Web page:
- There are even some new features that carry contrasting trade-offs within themselves: for example, dynamic pricing on Air Canada improves the value of Aeroplan by providing access to every last seat on Air Canada flights, but also reduces the value of Aeroplan by removing predictability from the program’s pricing.
Clearly, whether or not the new program is a net positive or a net negative for you will depend on your travel patterns and preferences, as well as the extent to which you are willing to adapt those patterns and preferences to fit the new program. You can refer to this post for a discussion of who I view to be the winners and losers from Aeroplan’s November 8 transition.
However, if I had to pinpoint an average net impact to the value of the program across all Canadian travellers (which is the point of this exercise), then the broad-based devaluation to the reward chart is difficult to overlook.
Prices are rising 20–30%, and sometimes even more, on a majority of international redemptions. Our beloved Aeroplan Mini-RTW redemption is going from the range of 150,000–160,000 Aeroplan miles to 180,000–200,000 Aeroplan points. It’ll take more effort to earn enough points for the same redemption after November 8, compared to before.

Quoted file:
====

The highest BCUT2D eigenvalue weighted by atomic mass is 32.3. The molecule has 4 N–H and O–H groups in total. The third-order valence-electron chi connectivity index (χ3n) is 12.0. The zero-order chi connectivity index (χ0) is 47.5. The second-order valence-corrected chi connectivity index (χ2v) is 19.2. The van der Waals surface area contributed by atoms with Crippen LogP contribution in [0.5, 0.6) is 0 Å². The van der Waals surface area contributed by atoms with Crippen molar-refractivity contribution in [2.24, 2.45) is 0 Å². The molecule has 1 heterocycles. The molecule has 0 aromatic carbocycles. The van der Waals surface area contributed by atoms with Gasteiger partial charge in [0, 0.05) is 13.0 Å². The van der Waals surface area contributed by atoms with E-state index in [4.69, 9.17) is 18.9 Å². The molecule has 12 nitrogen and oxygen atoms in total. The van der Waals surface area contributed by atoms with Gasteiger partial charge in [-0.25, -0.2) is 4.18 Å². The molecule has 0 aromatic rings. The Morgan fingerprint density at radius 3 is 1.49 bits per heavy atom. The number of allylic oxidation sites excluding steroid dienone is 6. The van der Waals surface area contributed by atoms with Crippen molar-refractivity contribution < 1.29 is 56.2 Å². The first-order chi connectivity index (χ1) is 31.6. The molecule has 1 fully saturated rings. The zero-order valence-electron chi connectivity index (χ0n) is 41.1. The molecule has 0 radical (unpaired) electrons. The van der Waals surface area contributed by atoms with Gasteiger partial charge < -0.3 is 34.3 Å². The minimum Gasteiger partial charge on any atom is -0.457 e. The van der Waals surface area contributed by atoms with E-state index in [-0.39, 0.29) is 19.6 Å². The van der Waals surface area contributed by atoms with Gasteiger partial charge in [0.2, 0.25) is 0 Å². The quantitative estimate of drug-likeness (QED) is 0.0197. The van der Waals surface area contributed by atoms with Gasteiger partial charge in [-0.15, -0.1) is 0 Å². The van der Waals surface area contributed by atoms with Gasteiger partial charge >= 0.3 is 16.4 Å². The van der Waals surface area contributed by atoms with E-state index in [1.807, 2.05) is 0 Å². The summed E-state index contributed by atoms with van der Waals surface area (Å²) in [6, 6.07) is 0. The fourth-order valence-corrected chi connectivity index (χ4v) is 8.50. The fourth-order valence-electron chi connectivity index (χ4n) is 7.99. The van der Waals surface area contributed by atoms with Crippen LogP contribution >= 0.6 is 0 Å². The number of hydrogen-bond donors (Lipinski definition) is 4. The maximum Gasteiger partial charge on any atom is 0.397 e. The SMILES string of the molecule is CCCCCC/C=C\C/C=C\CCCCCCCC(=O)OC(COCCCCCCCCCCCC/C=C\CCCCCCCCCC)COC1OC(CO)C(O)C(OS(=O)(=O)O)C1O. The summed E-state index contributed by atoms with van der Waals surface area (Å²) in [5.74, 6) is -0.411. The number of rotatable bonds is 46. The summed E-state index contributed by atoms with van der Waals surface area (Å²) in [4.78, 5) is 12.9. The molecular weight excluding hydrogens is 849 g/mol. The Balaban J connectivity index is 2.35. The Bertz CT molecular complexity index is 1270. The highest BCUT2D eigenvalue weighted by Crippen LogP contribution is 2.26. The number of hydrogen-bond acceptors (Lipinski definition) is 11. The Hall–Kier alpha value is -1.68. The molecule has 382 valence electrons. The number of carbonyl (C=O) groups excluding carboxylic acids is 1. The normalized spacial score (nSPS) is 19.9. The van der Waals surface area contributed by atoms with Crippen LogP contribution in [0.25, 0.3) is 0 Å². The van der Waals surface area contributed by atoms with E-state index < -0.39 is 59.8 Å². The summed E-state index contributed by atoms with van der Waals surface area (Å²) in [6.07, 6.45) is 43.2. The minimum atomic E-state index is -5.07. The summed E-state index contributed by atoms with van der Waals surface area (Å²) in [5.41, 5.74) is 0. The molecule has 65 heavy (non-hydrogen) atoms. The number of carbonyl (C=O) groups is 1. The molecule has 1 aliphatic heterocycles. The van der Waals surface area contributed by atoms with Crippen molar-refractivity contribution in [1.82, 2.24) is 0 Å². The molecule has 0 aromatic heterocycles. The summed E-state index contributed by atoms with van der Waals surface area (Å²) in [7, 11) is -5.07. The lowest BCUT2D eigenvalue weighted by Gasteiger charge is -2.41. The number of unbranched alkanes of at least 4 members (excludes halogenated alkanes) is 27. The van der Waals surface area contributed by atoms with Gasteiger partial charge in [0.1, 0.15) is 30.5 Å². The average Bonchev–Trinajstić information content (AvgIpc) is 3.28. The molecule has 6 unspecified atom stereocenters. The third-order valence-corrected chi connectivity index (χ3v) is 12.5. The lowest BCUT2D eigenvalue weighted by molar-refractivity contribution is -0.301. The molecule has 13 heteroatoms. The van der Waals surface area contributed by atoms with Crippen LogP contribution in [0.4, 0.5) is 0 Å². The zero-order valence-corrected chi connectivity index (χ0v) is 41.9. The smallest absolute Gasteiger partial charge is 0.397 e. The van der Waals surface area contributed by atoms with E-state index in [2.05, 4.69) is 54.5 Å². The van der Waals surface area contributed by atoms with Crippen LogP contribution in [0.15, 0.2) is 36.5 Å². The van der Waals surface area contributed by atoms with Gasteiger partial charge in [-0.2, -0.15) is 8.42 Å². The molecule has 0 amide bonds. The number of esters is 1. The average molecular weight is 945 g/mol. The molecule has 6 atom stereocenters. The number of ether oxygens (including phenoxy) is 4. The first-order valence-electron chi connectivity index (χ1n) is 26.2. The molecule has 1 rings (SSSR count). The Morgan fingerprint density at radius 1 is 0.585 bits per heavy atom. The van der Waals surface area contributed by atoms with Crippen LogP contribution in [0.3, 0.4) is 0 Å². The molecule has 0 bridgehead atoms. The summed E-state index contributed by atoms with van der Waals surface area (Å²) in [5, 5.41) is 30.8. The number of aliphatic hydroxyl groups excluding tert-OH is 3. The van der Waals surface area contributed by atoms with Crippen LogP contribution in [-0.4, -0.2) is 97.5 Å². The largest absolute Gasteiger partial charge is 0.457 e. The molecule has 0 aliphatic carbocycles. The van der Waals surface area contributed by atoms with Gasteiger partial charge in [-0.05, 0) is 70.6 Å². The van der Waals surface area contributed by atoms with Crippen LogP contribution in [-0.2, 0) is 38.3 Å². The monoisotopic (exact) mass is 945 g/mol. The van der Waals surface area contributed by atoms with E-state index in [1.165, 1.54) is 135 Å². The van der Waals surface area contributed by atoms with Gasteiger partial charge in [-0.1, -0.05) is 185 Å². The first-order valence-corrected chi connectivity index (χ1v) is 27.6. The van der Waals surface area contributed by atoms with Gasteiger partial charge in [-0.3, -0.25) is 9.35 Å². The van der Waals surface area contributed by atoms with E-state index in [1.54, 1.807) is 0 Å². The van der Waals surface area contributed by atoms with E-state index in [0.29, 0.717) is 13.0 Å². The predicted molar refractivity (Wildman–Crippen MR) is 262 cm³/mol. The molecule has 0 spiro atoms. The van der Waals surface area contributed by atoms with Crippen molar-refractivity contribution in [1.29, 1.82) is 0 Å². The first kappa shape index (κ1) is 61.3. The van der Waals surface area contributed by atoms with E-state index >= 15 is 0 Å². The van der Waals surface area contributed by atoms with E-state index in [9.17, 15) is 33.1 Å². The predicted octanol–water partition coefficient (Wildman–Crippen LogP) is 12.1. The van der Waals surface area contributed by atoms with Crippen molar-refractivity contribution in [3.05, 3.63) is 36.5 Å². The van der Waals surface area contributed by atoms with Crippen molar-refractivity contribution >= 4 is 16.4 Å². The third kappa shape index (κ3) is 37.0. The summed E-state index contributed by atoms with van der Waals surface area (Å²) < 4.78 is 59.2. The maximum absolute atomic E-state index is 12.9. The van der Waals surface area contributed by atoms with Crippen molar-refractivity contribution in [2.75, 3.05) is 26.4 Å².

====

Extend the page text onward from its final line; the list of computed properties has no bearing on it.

Despite the innovative features of the new program, this simple truth lies at the core of the valuation exercise. I’m therefore lowering the valuation from 2.1 cents/mile to 2.0 cents/point for November 8.
I think that’s a reasonable baseline for the new program to start with, and I do expect that the new Aeroplan’s remaining unannounced features can lead the valuation higher again in the long run.
- Previous Valuation: 2.1 cents/point (CAD)
- Current Valuation: 2.0 cents/point (CAD) ▼
Alaska Mileage Plan: Challenges with Certain Partner Redemptions